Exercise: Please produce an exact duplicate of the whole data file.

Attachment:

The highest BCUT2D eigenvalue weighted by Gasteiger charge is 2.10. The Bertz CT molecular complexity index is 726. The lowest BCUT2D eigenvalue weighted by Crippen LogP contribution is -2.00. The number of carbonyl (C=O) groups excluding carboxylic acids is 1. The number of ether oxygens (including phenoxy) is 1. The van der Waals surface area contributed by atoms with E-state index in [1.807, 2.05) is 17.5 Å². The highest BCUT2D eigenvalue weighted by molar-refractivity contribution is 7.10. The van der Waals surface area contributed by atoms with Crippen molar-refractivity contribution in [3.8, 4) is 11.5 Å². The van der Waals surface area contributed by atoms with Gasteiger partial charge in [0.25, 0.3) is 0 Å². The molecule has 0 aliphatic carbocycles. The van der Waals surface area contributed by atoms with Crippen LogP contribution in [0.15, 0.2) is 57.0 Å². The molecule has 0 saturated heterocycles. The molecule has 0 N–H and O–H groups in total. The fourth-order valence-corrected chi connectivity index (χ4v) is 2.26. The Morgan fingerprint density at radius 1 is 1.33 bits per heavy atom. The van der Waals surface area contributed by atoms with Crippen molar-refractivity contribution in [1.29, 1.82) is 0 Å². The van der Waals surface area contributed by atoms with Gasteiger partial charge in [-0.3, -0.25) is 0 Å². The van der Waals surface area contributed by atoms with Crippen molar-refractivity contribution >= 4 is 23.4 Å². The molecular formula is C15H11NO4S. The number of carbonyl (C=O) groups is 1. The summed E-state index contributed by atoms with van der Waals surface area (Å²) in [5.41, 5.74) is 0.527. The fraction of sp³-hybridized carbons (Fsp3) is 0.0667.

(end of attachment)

The highest BCUT2D eigenvalue weighted by Gasteiger charge is 2.10. The Bertz CT molecular complexity index is 726. The lowest BCUT2D eigenvalue weighted by Crippen LogP contribution is -2.00. The number of carbonyl (C=O) groups excluding carboxylic acids is 1. The number of ether oxygens (including phenoxy) is 1. The van der Waals surface area contributed by atoms with E-state index in [1.807, 2.05) is 17.5 Å². The highest BCUT2D eigenvalue weighted by molar-refractivity contribution is 7.10. The van der Waals surface area contributed by atoms with Crippen molar-refractivity contribution in [3.8, 4) is 11.5 Å². The van der Waals surface area contributed by atoms with Gasteiger partial charge in [0.25, 0.3) is 0 Å². The molecule has 0 aliphatic carbocycles. The van der Waals surface area contributed by atoms with Crippen LogP contribution in [0.15, 0.2) is 57.0 Å². The molecule has 0 saturated heterocycles. The molecule has 0 N–H and O–H groups in total. The fourth-order valence-corrected chi connectivity index (χ4v) is 2.26. The Morgan fingerprint density at radius 1 is 1.33 bits per heavy atom. The van der Waals surface area contributed by atoms with Crippen molar-refractivity contribution in [1.29, 1.82) is 0 Å². The van der Waals surface area contributed by atoms with Gasteiger partial charge in [-0.3, -0.25) is 0 Å². The van der Waals surface area contributed by atoms with Crippen molar-refractivity contribution >= 4 is 23.4 Å². The molecular formula is C15H11NO4S. The number of carbonyl (C=O) groups is 1. The summed E-state index contributed by atoms with van der Waals surface area (Å²) in [5.41, 5.74) is 0.527. The fraction of sp³-hybridized carbons (Fsp3) is 0.0667.